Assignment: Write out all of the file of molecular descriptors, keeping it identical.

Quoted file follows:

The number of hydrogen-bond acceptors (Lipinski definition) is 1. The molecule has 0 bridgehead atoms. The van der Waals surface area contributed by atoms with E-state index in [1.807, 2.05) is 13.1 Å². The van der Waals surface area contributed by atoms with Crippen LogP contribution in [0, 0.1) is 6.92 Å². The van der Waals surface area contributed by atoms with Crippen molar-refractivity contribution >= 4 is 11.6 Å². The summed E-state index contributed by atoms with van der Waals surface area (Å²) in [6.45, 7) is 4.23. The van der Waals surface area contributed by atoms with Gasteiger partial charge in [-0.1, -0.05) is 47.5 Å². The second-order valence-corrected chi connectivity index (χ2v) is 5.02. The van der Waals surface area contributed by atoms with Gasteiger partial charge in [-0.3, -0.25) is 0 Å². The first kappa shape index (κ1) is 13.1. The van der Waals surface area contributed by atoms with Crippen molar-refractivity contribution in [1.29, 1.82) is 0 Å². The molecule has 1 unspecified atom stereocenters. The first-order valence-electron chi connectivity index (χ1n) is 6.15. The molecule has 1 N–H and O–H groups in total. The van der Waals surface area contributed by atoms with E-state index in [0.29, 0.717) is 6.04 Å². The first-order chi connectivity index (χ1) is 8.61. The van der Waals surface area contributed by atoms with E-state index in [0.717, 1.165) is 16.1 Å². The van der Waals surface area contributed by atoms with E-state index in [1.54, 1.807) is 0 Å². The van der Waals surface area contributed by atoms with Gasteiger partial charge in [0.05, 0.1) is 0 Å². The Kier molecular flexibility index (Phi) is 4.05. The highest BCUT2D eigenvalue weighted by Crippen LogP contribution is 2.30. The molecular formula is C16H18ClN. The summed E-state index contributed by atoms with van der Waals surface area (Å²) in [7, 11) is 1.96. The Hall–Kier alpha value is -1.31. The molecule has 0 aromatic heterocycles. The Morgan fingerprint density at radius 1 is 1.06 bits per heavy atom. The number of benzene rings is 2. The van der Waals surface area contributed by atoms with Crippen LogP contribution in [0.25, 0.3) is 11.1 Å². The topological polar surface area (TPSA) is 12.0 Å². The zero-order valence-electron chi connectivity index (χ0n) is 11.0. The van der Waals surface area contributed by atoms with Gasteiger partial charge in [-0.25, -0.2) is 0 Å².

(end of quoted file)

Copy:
The number of hydrogen-bond acceptors (Lipinski definition) is 1. The molecule has 0 bridgehead atoms. The van der Waals surface area contributed by atoms with E-state index in [1.807, 2.05) is 13.1 Å². The van der Waals surface area contributed by atoms with Crippen LogP contribution in [0, 0.1) is 6.92 Å². The van der Waals surface area contributed by atoms with Crippen molar-refractivity contribution >= 4 is 11.6 Å². The summed E-state index contributed by atoms with van der Waals surface area (Å²) in [6.45, 7) is 4.23. The van der Waals surface area contributed by atoms with Gasteiger partial charge in [-0.1, -0.05) is 47.5 Å². The second-order valence-corrected chi connectivity index (χ2v) is 5.02. The van der Waals surface area contributed by atoms with Gasteiger partial charge in [-0.3, -0.25) is 0 Å². The first kappa shape index (κ1) is 13.1. The van der Waals surface area contributed by atoms with Crippen molar-refractivity contribution in [1.29, 1.82) is 0 Å². The molecule has 1 unspecified atom stereocenters. The first-order valence-electron chi connectivity index (χ1n) is 6.15. The molecule has 1 N–H and O–H groups in total. The van der Waals surface area contributed by atoms with E-state index in [0.29, 0.717) is 6.04 Å². The first-order chi connectivity index (χ1) is 8.61. The van der Waals surface area contributed by atoms with E-state index in [0.717, 1.165) is 16.1 Å². The van der Waals surface area contributed by atoms with E-state index in [1.54, 1.807) is 0 Å². The van der Waals surface area contributed by atoms with Gasteiger partial charge in [0.05, 0.1) is 0 Å². The Kier molecular flexibility index (Phi) is 4.05. The highest BCUT2D eigenvalue weighted by Crippen LogP contribution is 2.30. The molecular formula is C16H18ClN. The summed E-state index contributed by atoms with van der Waals surface area (Å²) in [7, 11) is 1.96. The Hall–Kier alpha value is -1.31. The molecule has 0 aromatic heterocycles. The Morgan fingerprint density at radius 1 is 1.06 bits per heavy atom. The number of benzene rings is 2. The van der Waals surface area contributed by atoms with Crippen LogP contribution in [0.25, 0.3) is 11.1 Å². The topological polar surface area (TPSA) is 12.0 Å². The zero-order valence-electron chi connectivity index (χ0n) is 11.0. The van der Waals surface area contributed by atoms with Gasteiger partial charge in [-0.25, -0.2) is 0 Å².